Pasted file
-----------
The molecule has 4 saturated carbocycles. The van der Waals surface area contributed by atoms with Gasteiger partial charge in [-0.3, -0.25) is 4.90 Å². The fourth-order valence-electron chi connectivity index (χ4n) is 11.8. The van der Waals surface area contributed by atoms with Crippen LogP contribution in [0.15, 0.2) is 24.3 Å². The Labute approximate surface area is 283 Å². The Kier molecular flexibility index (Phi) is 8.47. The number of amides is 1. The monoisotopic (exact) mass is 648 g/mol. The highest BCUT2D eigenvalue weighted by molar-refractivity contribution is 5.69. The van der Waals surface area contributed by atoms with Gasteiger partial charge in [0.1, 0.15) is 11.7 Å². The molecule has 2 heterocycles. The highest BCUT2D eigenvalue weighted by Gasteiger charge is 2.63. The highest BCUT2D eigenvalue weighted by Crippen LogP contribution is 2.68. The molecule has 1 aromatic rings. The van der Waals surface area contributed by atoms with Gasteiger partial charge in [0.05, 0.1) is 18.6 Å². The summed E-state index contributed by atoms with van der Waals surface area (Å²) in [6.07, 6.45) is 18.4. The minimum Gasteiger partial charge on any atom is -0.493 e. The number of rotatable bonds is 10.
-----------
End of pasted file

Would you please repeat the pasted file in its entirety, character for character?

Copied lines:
The molecule has 4 saturated carbocycles. The van der Waals surface area contributed by atoms with Gasteiger partial charge in [-0.3, -0.25) is 4.90 Å². The fourth-order valence-electron chi connectivity index (χ4n) is 11.8. The van der Waals surface area contributed by atoms with Crippen LogP contribution in [0.15, 0.2) is 24.3 Å². The Labute approximate surface area is 283 Å². The Kier molecular flexibility index (Phi) is 8.47. The number of amides is 1. The monoisotopic (exact) mass is 648 g/mol. The highest BCUT2D eigenvalue weighted by molar-refractivity contribution is 5.69. The van der Waals surface area contributed by atoms with Gasteiger partial charge in [0.1, 0.15) is 11.7 Å². The molecule has 2 heterocycles. The highest BCUT2D eigenvalue weighted by Gasteiger charge is 2.63. The highest BCUT2D eigenvalue weighted by Crippen LogP contribution is 2.68. The molecule has 1 aromatic rings. The van der Waals surface area contributed by atoms with Gasteiger partial charge in [0.05, 0.1) is 18.6 Å². The summed E-state index contributed by atoms with van der Waals surface area (Å²) in [6.07, 6.45) is 18.4. The minimum Gasteiger partial charge on any atom is -0.493 e. The number of rotatable bonds is 10.